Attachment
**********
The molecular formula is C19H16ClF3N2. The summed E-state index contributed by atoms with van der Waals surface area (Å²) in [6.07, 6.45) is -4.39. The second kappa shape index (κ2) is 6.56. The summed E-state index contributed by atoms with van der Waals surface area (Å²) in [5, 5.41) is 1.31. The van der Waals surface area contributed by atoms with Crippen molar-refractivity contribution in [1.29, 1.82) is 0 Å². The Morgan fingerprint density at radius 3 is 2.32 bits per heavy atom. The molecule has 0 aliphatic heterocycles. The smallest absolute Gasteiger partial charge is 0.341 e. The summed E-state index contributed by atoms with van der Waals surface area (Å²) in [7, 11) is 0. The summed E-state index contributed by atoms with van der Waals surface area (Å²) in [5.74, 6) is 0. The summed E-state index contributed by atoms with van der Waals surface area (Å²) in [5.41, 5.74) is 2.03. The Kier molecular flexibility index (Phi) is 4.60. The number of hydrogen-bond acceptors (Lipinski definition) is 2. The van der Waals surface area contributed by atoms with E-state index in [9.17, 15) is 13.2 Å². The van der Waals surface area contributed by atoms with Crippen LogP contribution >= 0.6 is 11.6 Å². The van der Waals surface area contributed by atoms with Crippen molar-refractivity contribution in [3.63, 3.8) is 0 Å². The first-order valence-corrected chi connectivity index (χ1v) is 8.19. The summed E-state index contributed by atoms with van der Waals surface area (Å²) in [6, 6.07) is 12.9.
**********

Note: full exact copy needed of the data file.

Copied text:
The molecular formula is C19H16ClF3N2. The summed E-state index contributed by atoms with van der Waals surface area (Å²) in [6.07, 6.45) is -4.39. The second kappa shape index (κ2) is 6.56. The summed E-state index contributed by atoms with van der Waals surface area (Å²) in [5, 5.41) is 1.31. The van der Waals surface area contributed by atoms with Crippen molar-refractivity contribution in [1.29, 1.82) is 0 Å². The Morgan fingerprint density at radius 3 is 2.32 bits per heavy atom. The molecule has 0 aliphatic heterocycles. The smallest absolute Gasteiger partial charge is 0.341 e. The summed E-state index contributed by atoms with van der Waals surface area (Å²) in [7, 11) is 0. The summed E-state index contributed by atoms with van der Waals surface area (Å²) in [5.74, 6) is 0. The summed E-state index contributed by atoms with van der Waals surface area (Å²) in [5.41, 5.74) is 2.03. The Kier molecular flexibility index (Phi) is 4.60. The number of hydrogen-bond acceptors (Lipinski definition) is 2. The van der Waals surface area contributed by atoms with E-state index in [9.17, 15) is 13.2 Å². The van der Waals surface area contributed by atoms with Crippen LogP contribution >= 0.6 is 11.6 Å². The van der Waals surface area contributed by atoms with Crippen molar-refractivity contribution in [3.63, 3.8) is 0 Å². The first-order valence-corrected chi connectivity index (χ1v) is 8.19. The summed E-state index contributed by atoms with van der Waals surface area (Å²) in [6, 6.07) is 12.9.